US STOCKS-S&P 500, Dow climb on boost from financials, Boeing
The CBOE volatility index, also known as Wall Street's fear gauge, was last trading at 28.6 points, a day after hitting its highest level since February. At 10:27 a.m. ET, the Dow Jones Industrial Average was up 462.69 points, or 1.36%, at 34,484.73 and the S&P 500 was up 43.36 points, or 0.96%, at 4,556.40.
- United States
Boeing Co jumped 3.5% after China's aviation authority issued an airworthiness directive on the 737 MAX jets that will help pave the way for the model's return to service in China. Kroger Co surged 9.9% to top the S&P 500 after the retailer raised full-year sales and profit forecasts, boosted by sustained demand for groceries.
Travel and leisure stocks bounced back, with S&P 1500 Airlines and the S&P 1500 Hotels, Restaurant and Leisure indexes rising 4.5% and 2.8%, respectively. All of the 11 major S&P sectors advanced in early trading, with eight of them surging more than 1% each. Financials led the pack, up 2.3%.
Wall Street's main indexes closed below key technical levels on Wednesday, with the Dow breaching its 200-day moving average for the first time since July 2020 on growing angst about the latest coronavirus variant and the Federal Reserve's hawkish comments. "It is a bit of a 'buy the dip' environment ... uncertainty will persist over the next week or so as scientists do more studies over the new variant," said Sam Stovall, chief investment strategist at CFRA Research in New York.
"I still think investors want to focus on equities, they just need to be given a reason to do so." Wall Street whipsawed this week as investors scrambled for bargains after every drawdown. Still, the three indexes are tracking sharp weekly losses, with the Dow on pace for its fourth straight fall.
The United States and Germany joined countries around the globe planning stricter COVID-19 restrictions as the Omicron variant rattled markets, fearful it could choke a tentative economic recovery from the pandemic. The CBOE volatility index, also known as Wall Street's fear gauge, was last trading at 28.6 points, a day after hitting its highest level since February.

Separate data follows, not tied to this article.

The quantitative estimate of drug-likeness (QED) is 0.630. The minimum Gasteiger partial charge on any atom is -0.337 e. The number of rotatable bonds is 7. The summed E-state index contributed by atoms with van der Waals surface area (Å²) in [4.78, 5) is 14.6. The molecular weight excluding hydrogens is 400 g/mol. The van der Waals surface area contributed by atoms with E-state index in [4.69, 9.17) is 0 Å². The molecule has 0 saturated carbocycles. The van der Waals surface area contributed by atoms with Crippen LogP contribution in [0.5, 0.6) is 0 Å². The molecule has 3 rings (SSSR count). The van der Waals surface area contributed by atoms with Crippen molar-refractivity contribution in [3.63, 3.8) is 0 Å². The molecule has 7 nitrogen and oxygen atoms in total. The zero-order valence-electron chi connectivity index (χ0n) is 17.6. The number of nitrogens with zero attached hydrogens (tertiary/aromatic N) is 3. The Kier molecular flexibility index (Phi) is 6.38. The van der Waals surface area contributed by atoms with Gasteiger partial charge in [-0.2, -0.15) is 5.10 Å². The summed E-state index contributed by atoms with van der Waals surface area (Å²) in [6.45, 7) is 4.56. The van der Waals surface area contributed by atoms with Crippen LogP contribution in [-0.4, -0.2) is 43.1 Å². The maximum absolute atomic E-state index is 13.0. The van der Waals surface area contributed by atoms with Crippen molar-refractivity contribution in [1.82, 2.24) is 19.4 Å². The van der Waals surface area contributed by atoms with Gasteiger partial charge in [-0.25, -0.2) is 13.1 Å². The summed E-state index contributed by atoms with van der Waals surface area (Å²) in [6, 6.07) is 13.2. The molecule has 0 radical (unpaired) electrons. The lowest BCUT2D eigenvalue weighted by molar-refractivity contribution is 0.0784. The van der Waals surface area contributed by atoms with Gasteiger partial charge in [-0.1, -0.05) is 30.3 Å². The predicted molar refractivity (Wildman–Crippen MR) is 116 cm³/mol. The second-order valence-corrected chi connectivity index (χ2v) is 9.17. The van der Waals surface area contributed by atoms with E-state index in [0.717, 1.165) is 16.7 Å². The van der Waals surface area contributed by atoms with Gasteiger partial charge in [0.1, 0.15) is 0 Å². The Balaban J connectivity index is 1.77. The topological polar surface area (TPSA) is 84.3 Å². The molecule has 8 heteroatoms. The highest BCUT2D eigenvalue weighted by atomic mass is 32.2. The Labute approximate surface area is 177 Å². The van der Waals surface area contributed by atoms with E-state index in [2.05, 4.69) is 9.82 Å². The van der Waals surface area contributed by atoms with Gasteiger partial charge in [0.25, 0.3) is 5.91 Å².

At 10:27 a.m. ET, the Dow Jones Industrial Average was up 462.69 points, or 1.36%, at 34,484.73 and the S&P 500 was up 43.36 points, or 0.96%, at 4,556.40. The Nasdaq Composite was up 31.90 points, or 0.21%, at 15,285.96, supported by shares of Amazon.com, Tesla Inc, Microsoft Corp and Nvidia Corp.
Apple Inc fell 2.7% after Bloomberg reported about slowing demand for Apple's iPhone 13. Meanwhile, lawmakers reached an agreement to fund the U.S. government until Feb. 18 as they scramble to avoid a partial government shutdown this weekend.
Stellar earnings reports and strong economic growth have powered U.S. stocks to a series of record highs in November, with the S&P 500 climbing 20.1% so far this year. A Reuters poll of equity analysts said a correction was likely in the next six months, with the benchmark expected to gain 7.5% between now and end-2022 to finish at 4,910.
Advancing issues outnumbered decliners by a 2.63-to-1 ratio on the NYSE and a 1.43-to-1 ratio on the Nasdaq. The S&P index recorded three new 52-week highs and nine new lows, while the Nasdaq recorded seven new highs and 393 new lows.
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